CSC 341 (Fall 2021)

Reading: Variants and the Church-Turing Thesis

Properties and Variants and the Church-Turing Thesis

Now that we’ve gotten accustomed to the variety of operations we can emulate with Turing machines, we’ll now take a look at the properties of Turing machines. In particular, we’ll look at closure properties and equivalent models of computation and see how robust the Turing machine model is even though it is minimal. In addition, we’ll also examine the Church-Turing Thesis which states something profound about the computational power of Turing machines.

A Note On Descriptions

The book discusses this concept in chapter 3.3, but it is worthwhile to talk about the different levels of descriptions we can give for Turing machines now that their behavior is rapidly getting more and more complex.

When should we choose one description over the other? Through last class (and for Demonstration Set #3), you should be giving formal descriptions of Turing machine behavior since we’re concerned with capturing the low-level behavior of the model. However, from this point forward, our low-level descriptions will be too unwieldy to provide for every machine we must consider. So we will have to choose between implementation and high-level descriptions depending on what the machine’s underlying language is about.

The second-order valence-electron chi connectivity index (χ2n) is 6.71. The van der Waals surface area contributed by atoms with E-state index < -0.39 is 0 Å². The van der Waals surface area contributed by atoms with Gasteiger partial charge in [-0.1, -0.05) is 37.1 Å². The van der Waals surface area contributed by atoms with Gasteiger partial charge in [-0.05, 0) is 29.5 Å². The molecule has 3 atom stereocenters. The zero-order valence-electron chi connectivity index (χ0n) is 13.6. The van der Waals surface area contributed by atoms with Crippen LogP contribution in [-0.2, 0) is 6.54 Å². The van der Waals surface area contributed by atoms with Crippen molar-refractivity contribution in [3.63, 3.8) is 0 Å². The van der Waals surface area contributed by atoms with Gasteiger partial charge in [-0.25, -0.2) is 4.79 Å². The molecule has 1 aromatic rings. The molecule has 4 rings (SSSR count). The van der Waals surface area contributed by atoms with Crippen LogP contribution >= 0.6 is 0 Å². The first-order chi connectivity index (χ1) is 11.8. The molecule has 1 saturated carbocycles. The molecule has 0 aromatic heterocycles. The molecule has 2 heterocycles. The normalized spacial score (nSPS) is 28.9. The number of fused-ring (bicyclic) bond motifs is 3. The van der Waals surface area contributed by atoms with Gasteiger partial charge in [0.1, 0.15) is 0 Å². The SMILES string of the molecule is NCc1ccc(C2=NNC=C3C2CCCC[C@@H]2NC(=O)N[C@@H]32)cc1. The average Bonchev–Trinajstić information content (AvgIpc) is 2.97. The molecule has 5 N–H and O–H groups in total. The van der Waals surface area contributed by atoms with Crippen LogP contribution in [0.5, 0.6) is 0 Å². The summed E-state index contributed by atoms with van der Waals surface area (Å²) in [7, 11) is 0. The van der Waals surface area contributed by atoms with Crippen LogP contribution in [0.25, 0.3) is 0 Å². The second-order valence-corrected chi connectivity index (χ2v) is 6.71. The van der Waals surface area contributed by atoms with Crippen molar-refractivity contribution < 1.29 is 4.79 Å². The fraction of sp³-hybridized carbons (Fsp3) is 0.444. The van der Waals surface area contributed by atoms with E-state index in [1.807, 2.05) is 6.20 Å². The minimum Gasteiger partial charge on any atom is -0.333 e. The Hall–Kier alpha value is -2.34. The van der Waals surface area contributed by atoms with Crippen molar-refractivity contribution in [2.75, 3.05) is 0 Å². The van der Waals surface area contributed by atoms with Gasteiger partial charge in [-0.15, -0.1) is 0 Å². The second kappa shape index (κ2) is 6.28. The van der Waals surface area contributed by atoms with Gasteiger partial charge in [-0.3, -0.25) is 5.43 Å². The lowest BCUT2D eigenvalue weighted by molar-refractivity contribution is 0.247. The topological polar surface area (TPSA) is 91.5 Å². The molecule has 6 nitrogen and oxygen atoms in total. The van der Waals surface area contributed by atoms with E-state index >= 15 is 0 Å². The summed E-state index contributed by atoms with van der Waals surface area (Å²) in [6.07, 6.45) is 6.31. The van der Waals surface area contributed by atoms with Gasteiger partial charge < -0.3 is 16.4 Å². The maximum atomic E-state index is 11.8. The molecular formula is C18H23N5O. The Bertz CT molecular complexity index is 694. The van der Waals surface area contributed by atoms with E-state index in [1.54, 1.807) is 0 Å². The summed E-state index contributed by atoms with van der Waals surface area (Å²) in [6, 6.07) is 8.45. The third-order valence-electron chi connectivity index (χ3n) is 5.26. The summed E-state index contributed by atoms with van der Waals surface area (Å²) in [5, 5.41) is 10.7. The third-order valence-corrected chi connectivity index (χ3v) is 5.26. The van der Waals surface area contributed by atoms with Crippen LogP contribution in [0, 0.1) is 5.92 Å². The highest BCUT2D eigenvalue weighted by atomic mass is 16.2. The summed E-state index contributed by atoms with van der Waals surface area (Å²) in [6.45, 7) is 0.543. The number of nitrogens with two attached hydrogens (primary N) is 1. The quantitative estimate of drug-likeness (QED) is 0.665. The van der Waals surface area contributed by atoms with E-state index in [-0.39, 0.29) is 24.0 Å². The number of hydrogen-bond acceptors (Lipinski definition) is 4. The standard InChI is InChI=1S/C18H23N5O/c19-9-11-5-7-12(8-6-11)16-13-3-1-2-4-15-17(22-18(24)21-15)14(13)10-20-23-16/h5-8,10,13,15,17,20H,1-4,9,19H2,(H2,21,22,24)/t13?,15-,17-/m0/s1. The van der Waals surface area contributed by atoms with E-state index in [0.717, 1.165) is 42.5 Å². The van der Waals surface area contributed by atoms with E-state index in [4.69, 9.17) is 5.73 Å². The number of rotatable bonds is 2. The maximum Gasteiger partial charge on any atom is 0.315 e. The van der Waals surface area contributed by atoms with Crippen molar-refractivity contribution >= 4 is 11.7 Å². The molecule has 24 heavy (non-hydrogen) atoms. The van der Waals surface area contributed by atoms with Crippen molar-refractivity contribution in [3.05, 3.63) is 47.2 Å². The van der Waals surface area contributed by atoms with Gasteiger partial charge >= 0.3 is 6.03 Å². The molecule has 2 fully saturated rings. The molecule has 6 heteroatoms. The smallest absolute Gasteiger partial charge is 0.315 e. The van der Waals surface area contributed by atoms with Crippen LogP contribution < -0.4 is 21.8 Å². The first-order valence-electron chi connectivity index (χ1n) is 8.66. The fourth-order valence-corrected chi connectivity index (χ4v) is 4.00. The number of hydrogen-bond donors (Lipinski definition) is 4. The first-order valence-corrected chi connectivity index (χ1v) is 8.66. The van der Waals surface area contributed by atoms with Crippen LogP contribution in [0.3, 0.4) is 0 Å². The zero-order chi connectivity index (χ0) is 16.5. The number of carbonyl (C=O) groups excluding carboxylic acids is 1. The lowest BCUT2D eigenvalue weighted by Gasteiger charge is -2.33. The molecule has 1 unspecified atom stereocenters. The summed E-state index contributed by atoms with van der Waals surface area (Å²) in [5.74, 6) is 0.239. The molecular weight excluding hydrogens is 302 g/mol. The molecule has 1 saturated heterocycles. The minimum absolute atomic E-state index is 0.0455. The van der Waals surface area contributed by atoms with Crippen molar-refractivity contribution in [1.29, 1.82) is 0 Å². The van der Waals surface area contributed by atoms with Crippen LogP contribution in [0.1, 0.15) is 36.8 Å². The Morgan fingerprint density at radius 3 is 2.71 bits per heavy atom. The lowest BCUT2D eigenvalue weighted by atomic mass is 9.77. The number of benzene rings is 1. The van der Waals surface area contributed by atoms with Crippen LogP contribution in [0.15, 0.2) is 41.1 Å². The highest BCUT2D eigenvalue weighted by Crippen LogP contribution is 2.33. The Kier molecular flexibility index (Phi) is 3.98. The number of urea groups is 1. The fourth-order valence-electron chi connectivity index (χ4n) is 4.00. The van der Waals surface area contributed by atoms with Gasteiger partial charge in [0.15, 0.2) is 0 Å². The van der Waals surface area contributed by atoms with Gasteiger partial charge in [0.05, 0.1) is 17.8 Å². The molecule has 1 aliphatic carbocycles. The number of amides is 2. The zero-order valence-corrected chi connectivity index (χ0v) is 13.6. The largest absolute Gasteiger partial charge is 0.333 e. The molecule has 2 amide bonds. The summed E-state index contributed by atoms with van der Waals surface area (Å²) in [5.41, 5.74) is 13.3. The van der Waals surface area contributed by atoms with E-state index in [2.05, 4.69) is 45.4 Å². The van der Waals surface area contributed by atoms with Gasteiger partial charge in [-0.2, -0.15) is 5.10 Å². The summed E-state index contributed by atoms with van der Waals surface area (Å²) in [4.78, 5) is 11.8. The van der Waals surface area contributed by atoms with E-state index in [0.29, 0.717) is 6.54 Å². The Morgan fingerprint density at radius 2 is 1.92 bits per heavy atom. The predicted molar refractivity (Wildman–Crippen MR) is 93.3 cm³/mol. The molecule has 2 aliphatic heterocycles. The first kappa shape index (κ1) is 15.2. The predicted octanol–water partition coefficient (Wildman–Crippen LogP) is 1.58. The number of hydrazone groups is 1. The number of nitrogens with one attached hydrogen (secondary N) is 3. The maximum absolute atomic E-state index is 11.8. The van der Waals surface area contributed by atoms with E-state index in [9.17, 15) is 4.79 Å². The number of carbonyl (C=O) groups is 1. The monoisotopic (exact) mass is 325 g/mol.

In essence, we have to ask ourselves what is the “hard part” about the computation described in the language. If the hard part is about getting a Turing machine to perform a certain kind of computation, then an implementation description is appropriate. Otherwise, a high-level description gets to the point without introducing unnecessary detail.


Reading Problem (Stack ’Em Up)

(Adapted from Sipser 3.9).

(Consider an array data structure that allows for arbitrary (index-based) read-write access of its elements. Describe a procedure whereby two stack data structures (that only allow pushing and popping of the top of the stack) can simulate an array. (Hint: place the stacks top-to-top.)